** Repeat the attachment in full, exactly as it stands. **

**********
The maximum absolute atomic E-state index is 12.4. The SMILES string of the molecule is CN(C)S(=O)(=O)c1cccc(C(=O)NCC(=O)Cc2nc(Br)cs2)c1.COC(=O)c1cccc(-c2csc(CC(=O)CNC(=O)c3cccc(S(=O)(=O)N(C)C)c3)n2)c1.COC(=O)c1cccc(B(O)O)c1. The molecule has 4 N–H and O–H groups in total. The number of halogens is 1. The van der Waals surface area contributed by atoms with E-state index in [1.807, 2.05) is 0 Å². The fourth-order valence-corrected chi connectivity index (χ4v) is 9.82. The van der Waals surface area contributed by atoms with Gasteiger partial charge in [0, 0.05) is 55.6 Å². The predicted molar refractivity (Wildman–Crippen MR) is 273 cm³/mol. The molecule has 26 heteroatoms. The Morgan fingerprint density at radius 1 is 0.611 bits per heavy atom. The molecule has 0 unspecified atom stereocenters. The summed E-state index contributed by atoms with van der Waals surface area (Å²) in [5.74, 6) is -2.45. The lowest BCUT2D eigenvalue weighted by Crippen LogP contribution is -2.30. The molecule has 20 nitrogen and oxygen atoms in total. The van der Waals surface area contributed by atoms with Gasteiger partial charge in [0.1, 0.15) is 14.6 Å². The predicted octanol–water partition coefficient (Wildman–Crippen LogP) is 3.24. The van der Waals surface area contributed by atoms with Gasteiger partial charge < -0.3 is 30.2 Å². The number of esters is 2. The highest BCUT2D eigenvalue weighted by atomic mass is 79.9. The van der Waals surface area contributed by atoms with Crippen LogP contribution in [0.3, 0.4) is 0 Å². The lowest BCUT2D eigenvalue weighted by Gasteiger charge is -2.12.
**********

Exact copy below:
The maximum absolute atomic E-state index is 12.4. The SMILES string of the molecule is CN(C)S(=O)(=O)c1cccc(C(=O)NCC(=O)Cc2nc(Br)cs2)c1.COC(=O)c1cccc(-c2csc(CC(=O)CNC(=O)c3cccc(S(=O)(=O)N(C)C)c3)n2)c1.COC(=O)c1cccc(B(O)O)c1. The molecule has 4 N–H and O–H groups in total. The number of halogens is 1. The van der Waals surface area contributed by atoms with E-state index in [1.807, 2.05) is 0 Å². The fourth-order valence-corrected chi connectivity index (χ4v) is 9.82. The van der Waals surface area contributed by atoms with Gasteiger partial charge in [0, 0.05) is 55.6 Å². The predicted molar refractivity (Wildman–Crippen MR) is 273 cm³/mol. The molecule has 26 heteroatoms. The Morgan fingerprint density at radius 1 is 0.611 bits per heavy atom. The molecule has 0 unspecified atom stereocenters. The summed E-state index contributed by atoms with van der Waals surface area (Å²) in [5.74, 6) is -2.45. The lowest BCUT2D eigenvalue weighted by Crippen LogP contribution is -2.30. The molecule has 20 nitrogen and oxygen atoms in total. The van der Waals surface area contributed by atoms with Gasteiger partial charge in [0.1, 0.15) is 14.6 Å². The predicted octanol–water partition coefficient (Wildman–Crippen LogP) is 3.24. The van der Waals surface area contributed by atoms with Gasteiger partial charge < -0.3 is 30.2 Å². The number of esters is 2. The highest BCUT2D eigenvalue weighted by atomic mass is 79.9. The van der Waals surface area contributed by atoms with Crippen LogP contribution in [0.3, 0.4) is 0 Å². The lowest BCUT2D eigenvalue weighted by Gasteiger charge is -2.12.